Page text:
|Clayton Kershaw won the 2011 NL Cy Young; Matt Kemp finished second in a close MVP vote. (Getty Images)|
GLENDALE, Ariz. -- The bidding to become the next owner of the Los Angeles Dodgers is getting a little crazy. Billionaires from all over want to wrap themselves up in Dodger blue. The numbers are getting downright nutty, a record price assured and $2 billion possible.
It's a storied franchise in an idyllic setting and a major market, of course. But unspoken may be two more reasons the ultra-rich are knocking each other down to get the Dodgers: the rare presence of not one but two 20-something superstars, Matt Kemp and Clayton Kershaw. They may comprise the best young hitter-pitcher combo currently going in Major League Baseball.
Kershaw is ultra-competitive ("the most competitive person I ever met," teammate Matt Treanor said), Kemp ultra-cool, the fire and ice of a team that can't possibly fall too low no matter what else has to be filled in around them in what are undeniably the toughest financial times for baseball's most revered left coast franchise.
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Outgoing owner Frank McCourt, who baseball powers accused of looting the team for his personal gain, has lowered the payroll of the big-market, high-revenue team by 10 percent each of the past two years, to where it now actually sits below that of the Tigers, the Twins, and yes, even the Mets.
But thanks to Kemp, Kershaw and marquee manager Don Mattingly, who kept them all together when the team was down and the owner starting to show he was on the way out last summer, the Dodgers played 17 games over .500 the last two-plus months of the season despite a late schedule heavy on the Cardinals, Phillies, Braves, Brewers and Diamondbacks. A fantastic finish overshadowed by the individual exploits of Kemp and Kershaw, who were in the hunt for the MVP, Triple Crown and Cy Young between them, has at the very least provided a nice springboard for this season.
There surely is great hope for the distant future since by April 30 the team will finally be owned by an actual rich person. But in the meantime, their two incredible stars should at least keep things interesting.
Kershaw, who turned 24 the other day, will aim to repeat his Cy Young season at a time when Tim Lincecum, Roy Halladay, Cliff Lee, Cole Hamels and Josh Johnson populate the National League, while Kemp will hope to repeat his MVP-worthy season (though, as we all know by now, he lost out to Ryan Braun, and to Kemp's credit, he didn't complain about that). Whatever any of their teammates does around them may look like gravy.
General manager Ned Colletti's charge this winter was to drop the payroll another $10 million to an inexcusably low $90 million while adding two starting pitchers, some right-handed hitting prowess (Andre Ethier and James Loney ranked near the bottom of the NL in OPS vs. left-handed pitchers) and stronger defense at second base. Thus, the entrance of dependable mid-rung starters Aaron Harang and Chris Capuano, righty hitters Juan Rivera (he was actually brought back) and Jerry Hairston plus sure-handed second baseman Mark Ellis.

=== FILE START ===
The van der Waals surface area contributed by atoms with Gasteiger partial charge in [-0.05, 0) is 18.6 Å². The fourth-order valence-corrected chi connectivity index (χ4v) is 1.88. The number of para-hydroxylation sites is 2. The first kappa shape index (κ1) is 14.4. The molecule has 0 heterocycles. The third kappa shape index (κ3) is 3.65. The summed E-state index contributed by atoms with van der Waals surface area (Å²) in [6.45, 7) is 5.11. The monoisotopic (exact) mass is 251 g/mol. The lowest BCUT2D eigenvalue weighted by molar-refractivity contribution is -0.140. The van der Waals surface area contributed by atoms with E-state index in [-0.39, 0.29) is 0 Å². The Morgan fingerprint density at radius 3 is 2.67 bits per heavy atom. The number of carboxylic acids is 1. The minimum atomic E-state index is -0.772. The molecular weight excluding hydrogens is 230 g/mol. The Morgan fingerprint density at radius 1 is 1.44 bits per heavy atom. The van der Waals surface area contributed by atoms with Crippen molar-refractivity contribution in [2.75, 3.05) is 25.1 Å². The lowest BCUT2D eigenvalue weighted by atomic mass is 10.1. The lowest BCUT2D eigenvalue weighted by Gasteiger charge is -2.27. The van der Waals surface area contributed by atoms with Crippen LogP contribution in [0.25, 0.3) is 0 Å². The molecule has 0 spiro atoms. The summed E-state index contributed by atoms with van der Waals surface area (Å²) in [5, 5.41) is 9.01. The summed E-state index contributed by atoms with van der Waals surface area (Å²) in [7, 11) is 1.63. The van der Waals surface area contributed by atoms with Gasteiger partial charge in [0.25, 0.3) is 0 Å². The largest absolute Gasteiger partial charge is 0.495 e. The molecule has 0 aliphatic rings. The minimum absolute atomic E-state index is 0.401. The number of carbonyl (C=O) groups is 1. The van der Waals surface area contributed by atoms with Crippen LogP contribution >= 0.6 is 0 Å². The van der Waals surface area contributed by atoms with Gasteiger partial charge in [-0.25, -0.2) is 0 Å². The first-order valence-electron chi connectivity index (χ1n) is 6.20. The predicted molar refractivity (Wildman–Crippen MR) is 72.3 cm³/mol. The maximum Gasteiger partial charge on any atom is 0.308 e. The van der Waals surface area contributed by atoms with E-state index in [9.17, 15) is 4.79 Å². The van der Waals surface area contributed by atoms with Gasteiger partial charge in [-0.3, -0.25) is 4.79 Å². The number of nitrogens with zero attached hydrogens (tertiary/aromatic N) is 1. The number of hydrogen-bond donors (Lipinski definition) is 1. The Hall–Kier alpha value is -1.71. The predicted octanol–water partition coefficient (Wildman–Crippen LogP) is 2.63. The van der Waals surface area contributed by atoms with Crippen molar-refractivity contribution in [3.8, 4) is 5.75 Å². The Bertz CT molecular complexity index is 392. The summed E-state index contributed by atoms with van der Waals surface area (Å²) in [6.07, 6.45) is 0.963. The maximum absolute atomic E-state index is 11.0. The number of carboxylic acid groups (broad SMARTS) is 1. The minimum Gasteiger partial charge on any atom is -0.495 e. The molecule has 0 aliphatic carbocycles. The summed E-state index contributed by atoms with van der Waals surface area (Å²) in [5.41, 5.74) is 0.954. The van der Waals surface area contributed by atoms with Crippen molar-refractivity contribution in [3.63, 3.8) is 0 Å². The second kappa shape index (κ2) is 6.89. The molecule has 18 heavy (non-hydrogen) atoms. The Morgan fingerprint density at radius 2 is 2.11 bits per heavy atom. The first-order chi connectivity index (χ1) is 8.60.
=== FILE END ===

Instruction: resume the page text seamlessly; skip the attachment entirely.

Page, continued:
The Dodgers might seem like only Kemp and Kershaw at times, as they are surrounded mostly by complementary helpers. But there are a few more interesting talents. The team drafted as well as anyone for a few years, and there are some more potential stars on the roster. Big reliever Kenley Jansen whiffed nearly two an inning last year (16.1 per nine) and he'll set up young closer Javy Guerra. Tiny shortstop Dee Gordon (he's a bit more than his listed 150 pounds, Colletti insisted), the son of longtime reliever Tom Gordon, hit .304 in a late-season cameo, and righty-swinging outfielder Jerry Sands might become a star after getting a taste last year.
Of course, Loney and Ethier, despite a limp final few months, also carry the potential to do better. They had nearly identical statistical seasons in 2011 (12 home runs, 65 RBI and .288 average for Loney; 11, 62, .292 for Ethier), and no one is satisfied with that, least of all them. Ethier was supposed to be part of a dynamic one-two punch with Kemp but turned in a wholly disappointing season amid rumors he might prefer to leave behind all the ownership troubles and play somewhere else.
Injury-risk sleeper ... Andre Ethier, OF: The last two seasons have not been kind to Andre Ethier, as he was derailed by a broken pinkie in 2010 and by a right knee injury last year, on which he wound up having surgery last September. Entering 2012 with his health woes behind him, Ethier may be able to pick up where he left off three years ago when he hit 31 home runs and drove in 106 runs. Even through his injuries, Ethier has shown good gap power and strike zone judgment, but his home run production has suffered. As last season wore on and Ethier's knee injury worsened, he hit a progressively higher proportion of ground balls each month. With better health, there is little reason to think he can't hit at least 25 homers. While owners may still be reluctant to trust him, Ethier should still provide a good return on a mid-round pick in standard mixed leagues.